CK-2017357 is one of Cytokinetics’ lead pipeline candidates and the company recently reported rapid recruitment in its phase IIa trial which started in April and will complete in August.
Knopp Neurosciences has so far revealed encouraging phase II data for KNS-760704 (dexpramipexole) in ALS and intends to start a phase III trial by the end of 2010, although at this stage it is unclear whether the private company has the funding in place to do so or is seeking a partner.
Which leads nicely on to the particularly quiet partnering scene for ALS products. Just 18 licensing deals have been signed in the last decade for products in development for ALS and aside from Sanofi’s involvement in Rilutek, big pharma is conspicuous by its absence from the field. Most of the pipeline candidates are being developed by small biotechs and remain unpartnered.
Only GlaxoSmithKline and Roche are involved in developing ALS candidates; 1223249 and RG7010, respectively, are currently undergoing phase I trials. As such, the disease needs some success stories to bring hope to ALS patients and pique the interest of bigger pharma partners.
|Approved and late stage pipeline of products for amyotrophic lateral sclerosis (ALS)|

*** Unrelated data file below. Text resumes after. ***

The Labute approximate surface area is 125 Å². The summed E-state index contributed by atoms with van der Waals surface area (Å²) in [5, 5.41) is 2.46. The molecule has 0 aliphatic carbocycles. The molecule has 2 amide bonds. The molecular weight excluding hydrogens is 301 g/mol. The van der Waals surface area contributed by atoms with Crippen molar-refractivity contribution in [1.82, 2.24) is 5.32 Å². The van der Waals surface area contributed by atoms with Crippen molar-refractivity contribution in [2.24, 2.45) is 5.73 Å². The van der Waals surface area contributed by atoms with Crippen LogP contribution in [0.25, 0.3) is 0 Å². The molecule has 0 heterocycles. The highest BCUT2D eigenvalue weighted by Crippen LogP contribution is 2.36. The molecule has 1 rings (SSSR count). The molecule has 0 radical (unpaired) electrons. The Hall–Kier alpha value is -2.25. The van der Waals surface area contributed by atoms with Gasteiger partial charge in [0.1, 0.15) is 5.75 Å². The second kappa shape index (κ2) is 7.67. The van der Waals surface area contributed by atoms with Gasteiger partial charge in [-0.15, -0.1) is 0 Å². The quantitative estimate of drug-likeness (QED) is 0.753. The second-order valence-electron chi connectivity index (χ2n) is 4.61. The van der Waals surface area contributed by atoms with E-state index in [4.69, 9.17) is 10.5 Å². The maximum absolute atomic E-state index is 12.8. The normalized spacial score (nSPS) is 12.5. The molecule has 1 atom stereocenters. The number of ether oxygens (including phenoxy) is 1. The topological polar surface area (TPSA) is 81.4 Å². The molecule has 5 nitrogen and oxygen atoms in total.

|Status||Product||Company||Pharmacological Class||Lead Indication Summary|
|Marketed||Rilutek (riluzole)||Sanofi-Aventis||Glutamate release inhibitor||ALS [Marketed]|
|Phase III||Olesoxime (TRO19622)||Trophos (Actelion)||Mitochondrial pore modulator||ALS [Phase III]; Chemotherapy-induced side effects [Phase II]; Spinal muscular atrophy [Phase I]|
|Radicut (edaravone)||Mitsubishi Tanabe Pharma||Neuroprotectant||Stroke, acute [Marketed]; ALS [Phase III]|
|Arimoclomol||CytRx||Superoxide dismutase (SOD1) chaperone||ALS [Phase III]|
|Phase II||Namenda (memantine)||Forest Laboratories (University of Alberta)||NMDA antagonist||Alzheimer's disease [Marketed]; Dementia, senile [Marketed]; Pain, post-operative [Marketed]; ALS [Phase II]; Autism [Phase II]|
|CK-2017357||Cytokinetics||Musculoskeletal agent||ALS [Phase II]; Age-related frailty [Phase II]; Cachexia (wasting) [Phase I]|
|SB-509||Sangamo BioSciences||VEGF activator||Diabetic neuropathy [Phase II]; ALS [Phase II]|
|sNN0029||NeuroNova||VEGF activator||ALS [Phase II]; Parkinson's disease [Phase II]|
|KNS-760704 (dexpramipexole)||Knopp Neurosciences||Dopamine D3 agonist||ALS [Phase II]|